The Swedish model of a social democratic reformist haven is in tatters. The recovery from the 2008-2009 recession has been jobless and fragile. The growth rate in the euro area was less than 2 percent in 2010. It was only the German economy that had a growth of 4 percent. There is a lot of talk about German success in the media but these figures conceal some vital realities of the situation on the ground. In the last 10 years, the German capitalists have severely squeezed the working class. From 1997 to 2010, labour productivity has increased by 10 percent, but workers’ wages have been slashed by more than 10 percent. At the same time, per unit labour costs in the manufacturing industry in Germany have been reduced by more than 25 percent. The German workers are the highest paid, yet they are the most exploited in Europe. The working week had been cut with the result of the workers getting 70 percent of the wage. The bailout for Greece was to save the German banks that had heavily invested in the Greek economy. Greece would have to leave the EU if its debts were written off. But then what about Ireland, Portugal, and others? This raises the spectre of the break-up of the EU.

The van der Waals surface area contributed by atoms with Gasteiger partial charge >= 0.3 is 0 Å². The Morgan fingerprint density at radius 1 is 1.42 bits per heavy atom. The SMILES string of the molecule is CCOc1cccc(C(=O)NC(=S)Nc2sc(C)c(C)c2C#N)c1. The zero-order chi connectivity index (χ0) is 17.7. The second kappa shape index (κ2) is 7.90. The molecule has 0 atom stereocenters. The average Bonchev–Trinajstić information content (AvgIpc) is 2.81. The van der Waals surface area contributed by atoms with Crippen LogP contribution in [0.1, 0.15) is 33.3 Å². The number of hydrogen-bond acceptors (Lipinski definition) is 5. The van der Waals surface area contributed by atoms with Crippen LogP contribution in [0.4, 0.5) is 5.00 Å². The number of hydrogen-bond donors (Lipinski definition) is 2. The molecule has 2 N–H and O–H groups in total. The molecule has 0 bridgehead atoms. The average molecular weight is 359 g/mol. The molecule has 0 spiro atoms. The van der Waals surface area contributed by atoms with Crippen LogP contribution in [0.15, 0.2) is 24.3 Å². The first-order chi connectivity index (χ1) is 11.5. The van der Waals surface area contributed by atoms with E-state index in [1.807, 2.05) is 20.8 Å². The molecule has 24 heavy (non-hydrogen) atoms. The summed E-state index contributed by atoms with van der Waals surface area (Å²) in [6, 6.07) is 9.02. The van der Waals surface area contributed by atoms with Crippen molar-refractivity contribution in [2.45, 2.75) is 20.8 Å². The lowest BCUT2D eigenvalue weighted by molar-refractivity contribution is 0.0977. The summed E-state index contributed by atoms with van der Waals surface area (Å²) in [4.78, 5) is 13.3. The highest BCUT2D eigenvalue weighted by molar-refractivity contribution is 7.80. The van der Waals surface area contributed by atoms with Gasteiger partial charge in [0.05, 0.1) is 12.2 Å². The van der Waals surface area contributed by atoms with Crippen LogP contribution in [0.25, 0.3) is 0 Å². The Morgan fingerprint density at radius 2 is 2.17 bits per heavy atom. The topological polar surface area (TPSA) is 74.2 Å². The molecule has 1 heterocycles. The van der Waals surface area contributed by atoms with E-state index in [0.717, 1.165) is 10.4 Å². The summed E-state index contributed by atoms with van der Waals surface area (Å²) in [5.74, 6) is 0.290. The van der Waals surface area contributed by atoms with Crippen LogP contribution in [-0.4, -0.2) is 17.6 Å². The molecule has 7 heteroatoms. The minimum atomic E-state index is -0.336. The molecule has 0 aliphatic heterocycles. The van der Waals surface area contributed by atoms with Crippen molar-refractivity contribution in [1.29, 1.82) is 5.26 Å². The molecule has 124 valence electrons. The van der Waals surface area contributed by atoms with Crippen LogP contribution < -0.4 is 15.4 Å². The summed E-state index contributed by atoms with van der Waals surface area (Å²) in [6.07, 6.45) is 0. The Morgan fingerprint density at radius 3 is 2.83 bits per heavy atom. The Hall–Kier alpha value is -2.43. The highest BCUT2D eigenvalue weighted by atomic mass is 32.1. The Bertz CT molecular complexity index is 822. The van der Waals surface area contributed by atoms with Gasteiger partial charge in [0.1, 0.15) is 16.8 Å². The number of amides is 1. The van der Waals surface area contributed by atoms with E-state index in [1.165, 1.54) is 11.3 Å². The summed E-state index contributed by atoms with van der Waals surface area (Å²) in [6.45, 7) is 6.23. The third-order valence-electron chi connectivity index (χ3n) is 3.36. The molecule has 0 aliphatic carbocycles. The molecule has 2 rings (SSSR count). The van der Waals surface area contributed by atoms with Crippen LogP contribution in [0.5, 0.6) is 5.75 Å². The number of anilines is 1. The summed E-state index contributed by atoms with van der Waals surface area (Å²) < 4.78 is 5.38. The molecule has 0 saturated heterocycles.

The German workers have already begun to resist the attacks. This was clear from the election result in Hamburg, in which Angela Merkel’s CDU faced the biggest defeat in 50 years. The euro is being undermined by the fragility of the state finances. States have to borrow money to pay previous debts with higher interest rates. France has accumulated debts of € 1,600 billion, which is equivalent to 83 percent of its GDP. Growth is about 2 percent while the yearly state debt is rising by 7 percent. In spite of cruel austerity measures, the French debt in 2010-2011 rose by € 150 billion. The main cause of the French revolution of 1789 was state bankruptcy. The rich refused to pay and the poor could not pay.